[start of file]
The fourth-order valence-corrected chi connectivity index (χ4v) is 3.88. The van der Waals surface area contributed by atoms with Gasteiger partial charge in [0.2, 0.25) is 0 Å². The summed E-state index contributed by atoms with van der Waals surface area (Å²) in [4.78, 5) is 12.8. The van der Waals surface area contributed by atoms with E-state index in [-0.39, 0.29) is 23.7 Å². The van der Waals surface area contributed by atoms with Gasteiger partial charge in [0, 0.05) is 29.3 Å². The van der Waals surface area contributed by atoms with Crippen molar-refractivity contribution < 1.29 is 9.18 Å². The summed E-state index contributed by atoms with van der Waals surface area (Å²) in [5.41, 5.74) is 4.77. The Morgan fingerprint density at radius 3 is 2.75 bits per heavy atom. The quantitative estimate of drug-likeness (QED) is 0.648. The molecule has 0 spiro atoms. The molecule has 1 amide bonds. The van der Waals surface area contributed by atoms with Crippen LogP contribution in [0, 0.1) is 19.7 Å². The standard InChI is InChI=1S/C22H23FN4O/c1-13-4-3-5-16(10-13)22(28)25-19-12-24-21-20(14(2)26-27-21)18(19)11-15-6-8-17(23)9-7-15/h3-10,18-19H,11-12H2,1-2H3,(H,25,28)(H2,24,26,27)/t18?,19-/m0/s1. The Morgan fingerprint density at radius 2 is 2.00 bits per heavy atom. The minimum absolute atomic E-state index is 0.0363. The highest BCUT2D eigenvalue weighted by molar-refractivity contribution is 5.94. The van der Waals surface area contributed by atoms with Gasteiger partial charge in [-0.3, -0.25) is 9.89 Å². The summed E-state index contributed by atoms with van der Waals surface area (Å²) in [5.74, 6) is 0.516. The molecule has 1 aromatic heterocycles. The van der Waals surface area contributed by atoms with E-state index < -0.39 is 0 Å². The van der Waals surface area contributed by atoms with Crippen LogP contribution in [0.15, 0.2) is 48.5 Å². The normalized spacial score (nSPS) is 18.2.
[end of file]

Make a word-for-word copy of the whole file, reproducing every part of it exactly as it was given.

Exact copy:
The fourth-order valence-corrected chi connectivity index (χ4v) is 3.88. The van der Waals surface area contributed by atoms with Gasteiger partial charge in [0.2, 0.25) is 0 Å². The summed E-state index contributed by atoms with van der Waals surface area (Å²) in [4.78, 5) is 12.8. The van der Waals surface area contributed by atoms with E-state index in [-0.39, 0.29) is 23.7 Å². The van der Waals surface area contributed by atoms with Gasteiger partial charge in [0, 0.05) is 29.3 Å². The van der Waals surface area contributed by atoms with Crippen molar-refractivity contribution < 1.29 is 9.18 Å². The summed E-state index contributed by atoms with van der Waals surface area (Å²) in [5.41, 5.74) is 4.77. The Morgan fingerprint density at radius 3 is 2.75 bits per heavy atom. The quantitative estimate of drug-likeness (QED) is 0.648. The molecule has 0 spiro atoms. The molecule has 1 amide bonds. The van der Waals surface area contributed by atoms with Crippen LogP contribution in [0, 0.1) is 19.7 Å². The standard InChI is InChI=1S/C22H23FN4O/c1-13-4-3-5-16(10-13)22(28)25-19-12-24-21-20(14(2)26-27-21)18(19)11-15-6-8-17(23)9-7-15/h3-10,18-19H,11-12H2,1-2H3,(H,25,28)(H2,24,26,27)/t18?,19-/m0/s1. The Morgan fingerprint density at radius 2 is 2.00 bits per heavy atom. The minimum absolute atomic E-state index is 0.0363. The highest BCUT2D eigenvalue weighted by molar-refractivity contribution is 5.94. The van der Waals surface area contributed by atoms with Gasteiger partial charge in [-0.3, -0.25) is 9.89 Å². The summed E-state index contributed by atoms with van der Waals surface area (Å²) in [5.74, 6) is 0.516. The molecule has 1 aromatic heterocycles. The van der Waals surface area contributed by atoms with E-state index < -0.39 is 0 Å². The van der Waals surface area contributed by atoms with Crippen LogP contribution in [0.15, 0.2) is 48.5 Å². The normalized spacial score (nSPS) is 18.2.